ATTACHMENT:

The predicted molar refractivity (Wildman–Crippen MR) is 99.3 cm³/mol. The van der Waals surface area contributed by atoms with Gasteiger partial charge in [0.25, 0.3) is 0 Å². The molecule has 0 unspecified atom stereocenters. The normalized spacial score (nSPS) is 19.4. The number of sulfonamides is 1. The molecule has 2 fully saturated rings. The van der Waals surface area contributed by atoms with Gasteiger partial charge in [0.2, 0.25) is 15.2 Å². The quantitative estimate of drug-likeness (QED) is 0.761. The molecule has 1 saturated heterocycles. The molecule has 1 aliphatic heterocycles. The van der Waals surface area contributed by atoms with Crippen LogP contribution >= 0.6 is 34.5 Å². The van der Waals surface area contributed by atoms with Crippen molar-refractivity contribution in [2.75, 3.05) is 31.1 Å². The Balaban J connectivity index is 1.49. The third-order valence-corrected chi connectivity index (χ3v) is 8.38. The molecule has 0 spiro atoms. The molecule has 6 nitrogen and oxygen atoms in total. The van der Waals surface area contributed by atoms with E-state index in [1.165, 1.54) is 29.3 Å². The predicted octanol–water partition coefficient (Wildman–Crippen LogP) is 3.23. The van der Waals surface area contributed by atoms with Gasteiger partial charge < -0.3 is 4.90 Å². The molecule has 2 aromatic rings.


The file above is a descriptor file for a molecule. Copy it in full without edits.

The predicted molar refractivity (Wildman–Crippen MR) is 99.3 cm³/mol. The van der Waals surface area contributed by atoms with Gasteiger partial charge in [0.25, 0.3) is 0 Å². The molecule has 0 unspecified atom stereocenters. The normalized spacial score (nSPS) is 19.4. The number of sulfonamides is 1. The molecule has 2 fully saturated rings. The van der Waals surface area contributed by atoms with Gasteiger partial charge in [0.2, 0.25) is 15.2 Å². The quantitative estimate of drug-likeness (QED) is 0.761. The molecule has 1 saturated heterocycles. The molecule has 1 aliphatic heterocycles. The van der Waals surface area contributed by atoms with Crippen LogP contribution >= 0.6 is 34.5 Å². The van der Waals surface area contributed by atoms with Crippen molar-refractivity contribution in [2.75, 3.05) is 31.1 Å². The Balaban J connectivity index is 1.49. The third-order valence-corrected chi connectivity index (χ3v) is 8.38. The molecule has 0 spiro atoms. The molecule has 6 nitrogen and oxygen atoms in total. The van der Waals surface area contributed by atoms with E-state index in [1.165, 1.54) is 29.3 Å². The predicted octanol–water partition coefficient (Wildman–Crippen LogP) is 3.23. The van der Waals surface area contributed by atoms with Gasteiger partial charge < -0.3 is 4.90 Å². The molecule has 2 aromatic rings.